its endeavors for evil. Is it to be found in 'the
powers that be ?' They are all for us. Is it in
Southern dissensions ? We were never more united.
Is it in Southern concession? The-South stands
firm upon thme Georgia platform of 1852. Is it in
Congresional oppression? We have gained the
repeal of the Mlissouri Compromise, a more explicit
recognition of our rights as to fugitive slaves, soma
lessening of the burden of tariff exactions-and we
may without infatuation.expect yet greater justice
in the future. Or is lain the crushing pressure of
an outside eivilization ? Let it auffice to say that our
labor clothes the world. Where, then, we ak
ain, and what, is this vortex?"
The Advertiser says tht flib -'
the Black Republicans " well, and with thaw"
knowledge feels secure of her ability biangds1Mw
its endeavors for evil." These words -seedVto"
imply that the Black Republicans or Abolionu.at
ists now do us no evil, and are- endeavo rng4't
do us no evil; but that. when they- doahAe.
such endeavors, the South, 4feels.aecuroepf-1he
ability to vanquish them;'" hence. all .agitatignar
upcn the subject is superfluous folly-..:,- -
Now, unless we greatly mistake thotqju state
of things, the Abolitionists of the Noib arnot.
only daily making endeavors for p bt
doing.usevil--.aid gret evil. IZ ,,
have made our position one o 'p'ov ,gg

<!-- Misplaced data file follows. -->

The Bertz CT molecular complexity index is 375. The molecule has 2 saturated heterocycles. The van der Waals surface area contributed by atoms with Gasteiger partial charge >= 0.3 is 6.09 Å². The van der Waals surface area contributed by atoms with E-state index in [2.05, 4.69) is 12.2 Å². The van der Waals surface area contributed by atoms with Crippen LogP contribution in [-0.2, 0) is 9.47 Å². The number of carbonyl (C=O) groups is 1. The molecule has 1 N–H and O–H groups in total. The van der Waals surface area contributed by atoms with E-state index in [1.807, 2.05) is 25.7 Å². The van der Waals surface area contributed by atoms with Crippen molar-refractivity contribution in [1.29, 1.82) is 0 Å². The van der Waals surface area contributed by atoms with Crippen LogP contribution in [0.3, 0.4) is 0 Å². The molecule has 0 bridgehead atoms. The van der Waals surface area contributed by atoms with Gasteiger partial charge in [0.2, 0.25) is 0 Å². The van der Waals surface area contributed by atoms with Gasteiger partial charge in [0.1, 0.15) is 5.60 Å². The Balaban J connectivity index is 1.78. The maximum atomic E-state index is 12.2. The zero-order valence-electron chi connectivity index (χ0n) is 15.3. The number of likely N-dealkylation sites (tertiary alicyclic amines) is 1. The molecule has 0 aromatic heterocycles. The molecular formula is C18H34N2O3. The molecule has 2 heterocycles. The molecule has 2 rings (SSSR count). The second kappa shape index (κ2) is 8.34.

dationin the Union, and who me ,ende
oring to make. .worse... That posin now
one of infei-oity-inferi'oriy of pwer o In
feriority in dignity. That eqchlty 'ot pow'e .
which we once held in the Senate ofrht nitd.
States is gone. That equality in liinitylEnb
respectability in the Union-the last which a P
self-respecting iMd lypE wilevsf-F
mit to have wrested .from them-is also gone.
The great business of the Congress of the Uni
ted States for the last ten years, has consisted
of assaults on the institution of slavery-an
institution which.we once supposedwas a con
cern belonging exclusively to. the people,. of the
South. The South, whilst enduring these as.
saults, stands in the inferior position-efethe-sr
sailed and defensive. - - - - -
The- Abolitionists are doing-us evil, in tbe*'
general estimation of the world, by itreldng'ItW'
moral coidemnation on thebasgef9 thodihWnt"
falsehoods. They are doing us eil, pieBV
ing our legitimate expansioiin the cotiffio
territory, whilst we pay for their ' to
the country. They are doing us i stiimy
lating our slaves to leave us, and mudring our
citizens, or the officers of the law, who attempt
their legal arrest. They are doing us evil, by.,
exciting insurrections amongst. our slaves,,s,.4
was distinctly proved in the late. insurrections .o
in Tennessee and Kentucky. They are now -